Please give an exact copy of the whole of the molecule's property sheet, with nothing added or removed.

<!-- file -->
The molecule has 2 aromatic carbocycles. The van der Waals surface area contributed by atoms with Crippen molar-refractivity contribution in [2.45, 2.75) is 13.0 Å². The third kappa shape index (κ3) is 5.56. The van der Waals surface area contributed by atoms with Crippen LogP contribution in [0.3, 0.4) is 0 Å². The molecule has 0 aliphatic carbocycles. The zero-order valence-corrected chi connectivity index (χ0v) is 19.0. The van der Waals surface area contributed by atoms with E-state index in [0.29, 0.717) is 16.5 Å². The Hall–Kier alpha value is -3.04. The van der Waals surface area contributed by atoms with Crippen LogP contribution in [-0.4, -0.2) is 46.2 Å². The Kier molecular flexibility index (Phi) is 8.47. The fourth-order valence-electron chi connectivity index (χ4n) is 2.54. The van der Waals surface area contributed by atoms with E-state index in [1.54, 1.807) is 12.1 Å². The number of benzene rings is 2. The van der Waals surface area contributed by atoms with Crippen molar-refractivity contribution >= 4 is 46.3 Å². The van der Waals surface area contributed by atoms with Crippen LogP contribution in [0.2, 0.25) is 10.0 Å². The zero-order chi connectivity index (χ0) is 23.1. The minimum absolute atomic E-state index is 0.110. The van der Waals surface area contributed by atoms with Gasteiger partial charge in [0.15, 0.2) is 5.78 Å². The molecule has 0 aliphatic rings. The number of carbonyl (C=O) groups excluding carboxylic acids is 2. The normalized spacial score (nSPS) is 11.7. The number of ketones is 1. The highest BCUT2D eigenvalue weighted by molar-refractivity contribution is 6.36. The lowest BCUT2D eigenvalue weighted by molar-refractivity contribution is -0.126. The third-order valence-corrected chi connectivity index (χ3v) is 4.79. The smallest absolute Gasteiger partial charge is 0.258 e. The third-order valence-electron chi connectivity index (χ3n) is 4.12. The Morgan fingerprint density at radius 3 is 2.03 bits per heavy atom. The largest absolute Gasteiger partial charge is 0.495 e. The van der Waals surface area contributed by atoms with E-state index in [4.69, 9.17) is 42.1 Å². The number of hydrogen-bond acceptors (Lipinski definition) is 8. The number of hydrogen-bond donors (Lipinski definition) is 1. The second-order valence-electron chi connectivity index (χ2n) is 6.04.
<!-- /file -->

The molecule has 2 aromatic carbocycles. The van der Waals surface area contributed by atoms with Crippen molar-refractivity contribution in [2.45, 2.75) is 13.0 Å². The third kappa shape index (κ3) is 5.56. The van der Waals surface area contributed by atoms with Crippen LogP contribution in [0.3, 0.4) is 0 Å². The molecule has 0 aliphatic carbocycles. The zero-order valence-corrected chi connectivity index (χ0v) is 19.0. The van der Waals surface area contributed by atoms with E-state index in [0.29, 0.717) is 16.5 Å². The Hall–Kier alpha value is -3.04. The van der Waals surface area contributed by atoms with Crippen LogP contribution in [-0.4, -0.2) is 46.2 Å². The Kier molecular flexibility index (Phi) is 8.47. The fourth-order valence-electron chi connectivity index (χ4n) is 2.54. The van der Waals surface area contributed by atoms with E-state index in [1.54, 1.807) is 12.1 Å². The number of benzene rings is 2. The van der Waals surface area contributed by atoms with Crippen molar-refractivity contribution >= 4 is 46.3 Å². The van der Waals surface area contributed by atoms with Crippen LogP contribution in [0.2, 0.25) is 10.0 Å². The zero-order chi connectivity index (χ0) is 23.1. The minimum absolute atomic E-state index is 0.110. The van der Waals surface area contributed by atoms with Gasteiger partial charge in [0.15, 0.2) is 5.78 Å². The molecule has 0 aliphatic rings. The number of carbonyl (C=O) groups excluding carboxylic acids is 2. The normalized spacial score (nSPS) is 11.7. The number of ketones is 1. The highest BCUT2D eigenvalue weighted by molar-refractivity contribution is 6.36. The lowest BCUT2D eigenvalue weighted by molar-refractivity contribution is -0.126. The third-order valence-corrected chi connectivity index (χ3v) is 4.79. The smallest absolute Gasteiger partial charge is 0.258 e. The third-order valence-electron chi connectivity index (χ3n) is 4.12. The Morgan fingerprint density at radius 3 is 2.03 bits per heavy atom. The largest absolute Gasteiger partial charge is 0.495 e. The van der Waals surface area contributed by atoms with E-state index in [4.69, 9.17) is 42.1 Å². The number of hydrogen-bond acceptors (Lipinski definition) is 8. The number of hydrogen-bond donors (Lipinski definition) is 1. The second-order valence-electron chi connectivity index (χ2n) is 6.04.